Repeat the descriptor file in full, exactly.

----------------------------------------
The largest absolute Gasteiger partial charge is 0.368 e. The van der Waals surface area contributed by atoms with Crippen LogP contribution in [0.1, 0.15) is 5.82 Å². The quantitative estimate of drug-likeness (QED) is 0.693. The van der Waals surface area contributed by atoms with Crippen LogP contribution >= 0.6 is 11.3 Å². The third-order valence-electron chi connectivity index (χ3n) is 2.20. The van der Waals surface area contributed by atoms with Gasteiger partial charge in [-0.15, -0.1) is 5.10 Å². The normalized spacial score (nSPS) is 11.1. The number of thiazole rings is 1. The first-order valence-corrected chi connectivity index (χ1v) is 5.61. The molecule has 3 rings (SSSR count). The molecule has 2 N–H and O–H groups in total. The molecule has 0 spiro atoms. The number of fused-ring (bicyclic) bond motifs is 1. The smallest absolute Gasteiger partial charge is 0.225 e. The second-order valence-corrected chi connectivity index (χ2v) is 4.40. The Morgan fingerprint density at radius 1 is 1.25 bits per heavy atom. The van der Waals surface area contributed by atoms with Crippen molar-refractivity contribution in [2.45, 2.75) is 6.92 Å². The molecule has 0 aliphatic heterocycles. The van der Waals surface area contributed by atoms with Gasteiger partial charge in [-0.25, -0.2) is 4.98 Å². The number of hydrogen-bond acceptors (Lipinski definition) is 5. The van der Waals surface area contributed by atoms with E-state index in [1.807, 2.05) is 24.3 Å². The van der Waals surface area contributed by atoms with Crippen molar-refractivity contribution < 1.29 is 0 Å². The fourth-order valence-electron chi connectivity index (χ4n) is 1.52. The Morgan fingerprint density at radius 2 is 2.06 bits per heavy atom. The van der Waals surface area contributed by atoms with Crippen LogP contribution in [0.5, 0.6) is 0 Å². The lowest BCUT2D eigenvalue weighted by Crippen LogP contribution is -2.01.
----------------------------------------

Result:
The largest absolute Gasteiger partial charge is 0.368 e. The van der Waals surface area contributed by atoms with Crippen LogP contribution in [0.1, 0.15) is 5.82 Å². The quantitative estimate of drug-likeness (QED) is 0.693. The van der Waals surface area contributed by atoms with Crippen LogP contribution >= 0.6 is 11.3 Å². The third-order valence-electron chi connectivity index (χ3n) is 2.20. The van der Waals surface area contributed by atoms with Gasteiger partial charge in [-0.15, -0.1) is 5.10 Å². The normalized spacial score (nSPS) is 11.1. The number of thiazole rings is 1. The first-order valence-corrected chi connectivity index (χ1v) is 5.61. The molecule has 3 rings (SSSR count). The molecule has 2 N–H and O–H groups in total. The molecule has 0 spiro atoms. The number of fused-ring (bicyclic) bond motifs is 1. The smallest absolute Gasteiger partial charge is 0.225 e. The second-order valence-corrected chi connectivity index (χ2v) is 4.40. The Morgan fingerprint density at radius 1 is 1.25 bits per heavy atom. The van der Waals surface area contributed by atoms with Crippen molar-refractivity contribution in [2.45, 2.75) is 6.92 Å². The molecule has 0 aliphatic heterocycles. The van der Waals surface area contributed by atoms with Gasteiger partial charge in [-0.25, -0.2) is 4.98 Å². The number of hydrogen-bond acceptors (Lipinski definition) is 5. The van der Waals surface area contributed by atoms with E-state index in [1.807, 2.05) is 24.3 Å². The van der Waals surface area contributed by atoms with Crippen molar-refractivity contribution < 1.29 is 0 Å². The fourth-order valence-electron chi connectivity index (χ4n) is 1.52. The Morgan fingerprint density at radius 2 is 2.06 bits per heavy atom. The van der Waals surface area contributed by atoms with Crippen LogP contribution in [0.5, 0.6) is 0 Å². The lowest BCUT2D eigenvalue weighted by Crippen LogP contribution is -2.01.